This Shelby-Tuned 1999 Dodge Durango SP 360 Is the Proto-Hellcat Family Hauler
Though many think of Carroll Shelby as a Ford-loyal fellow, he was a hustler who’d follow the money wherever it led. That took him not only into the deodorant biz, but also to Chrysler for a time, where he churned out performance versions of everything from the Dodge Omni to the Lancer. Before Shelby shifted his focus back to Fords in the 2000s, he sang an SUV-shaped Dodge swan song with the original high-performance Durango: the 1999 SP 360.
This predecessor of the Durango R/T was a limited-run sport SUV with a 5.9-liter Magnum V8 that was supercharged with a Kenne Bell blower to produce 360 horsepower and 412 pound-feet of torque. A four-speed automatic could send those horses to either the rear wheels or all four, and it could haul from a standstill to 60 mph in 7.1 seconds. It had a top speed of 142 mph.
1999 Dodge Durango SP 360 4×4
DJM Suspension lowered the SP 360’s ride height to enhance handling, and Stillen offered an optional brake upgrade to AP Racing six-piston calipers that clamped down on drilled and slotted rotors. These calipers shared their lugnuts with exclusive Daytona five-spoke alloys. Combined with SP 360-unique bumpers, metallic blue paint taken from the Dodge Viper and racing stripes, it made these Shelby models unmistakable for anything less.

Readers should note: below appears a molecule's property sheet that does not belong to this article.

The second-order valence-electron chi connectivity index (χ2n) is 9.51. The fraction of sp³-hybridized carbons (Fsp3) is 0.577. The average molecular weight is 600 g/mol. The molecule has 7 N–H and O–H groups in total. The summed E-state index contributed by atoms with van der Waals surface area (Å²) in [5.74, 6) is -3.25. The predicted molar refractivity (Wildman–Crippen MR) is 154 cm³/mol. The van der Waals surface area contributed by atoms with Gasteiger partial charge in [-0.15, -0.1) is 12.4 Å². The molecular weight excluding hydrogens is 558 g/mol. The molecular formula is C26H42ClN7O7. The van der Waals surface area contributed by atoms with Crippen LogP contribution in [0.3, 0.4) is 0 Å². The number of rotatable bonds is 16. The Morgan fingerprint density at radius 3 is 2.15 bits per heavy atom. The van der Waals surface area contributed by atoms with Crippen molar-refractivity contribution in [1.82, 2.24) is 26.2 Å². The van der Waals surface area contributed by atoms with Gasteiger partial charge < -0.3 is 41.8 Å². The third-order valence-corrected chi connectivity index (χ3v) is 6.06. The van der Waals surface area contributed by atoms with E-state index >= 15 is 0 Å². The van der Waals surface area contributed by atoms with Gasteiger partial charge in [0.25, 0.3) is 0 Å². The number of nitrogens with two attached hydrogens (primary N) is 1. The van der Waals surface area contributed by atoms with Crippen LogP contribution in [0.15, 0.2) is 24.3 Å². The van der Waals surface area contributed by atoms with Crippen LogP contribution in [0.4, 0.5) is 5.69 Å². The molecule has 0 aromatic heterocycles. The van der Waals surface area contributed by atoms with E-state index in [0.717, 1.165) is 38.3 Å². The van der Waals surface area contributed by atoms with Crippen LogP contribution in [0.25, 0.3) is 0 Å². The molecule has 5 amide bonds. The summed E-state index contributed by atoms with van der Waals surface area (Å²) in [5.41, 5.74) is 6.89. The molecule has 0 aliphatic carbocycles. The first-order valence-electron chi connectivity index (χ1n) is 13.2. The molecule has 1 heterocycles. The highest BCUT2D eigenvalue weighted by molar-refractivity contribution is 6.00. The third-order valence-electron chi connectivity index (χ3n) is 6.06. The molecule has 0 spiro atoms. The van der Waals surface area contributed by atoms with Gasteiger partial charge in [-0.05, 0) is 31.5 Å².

SP 360s’ interiors were dressed up too, complete with comically out-of-place carbon fiber trim. The trucks featured Cerullo XR bucket seats in both the front and rear, all of which were embroidered with Carroll’s name in true Shelby fashion. Back seat occupants could enjoy the finest in-car entertainment the ’90s had to offer in the form of a DVD player, where you could enjoy The Matrix in glorious 480p.
Only 300 Durango SP 360s were ever built, making it far rarer than the Durango SRT Hellcat will ever be. This SP 360 located in Washington state could be a shrewd buy accordingly. This one has the optional four-wheel drive, but not the upgraded AP Racing brakes, so it might be better suited to mudding than motorsport if the custom bodywork held up. Since its original sale in 1999, it has accrued less than 39,000 miles, and it received upgraded valve guides to address known problems with the 5.9 Magnum engine heads.
Despite being so well-kept, rare and what Millennials call rad, this Shelby SUV doesn’t cost Cobra cash. Its seller on ClassicCars.com is asking a mere $25,500. As anyone who’s browsed Shelby’s catalog today would know, there are certainly worse ways to empty your pockets on Shelby merch.
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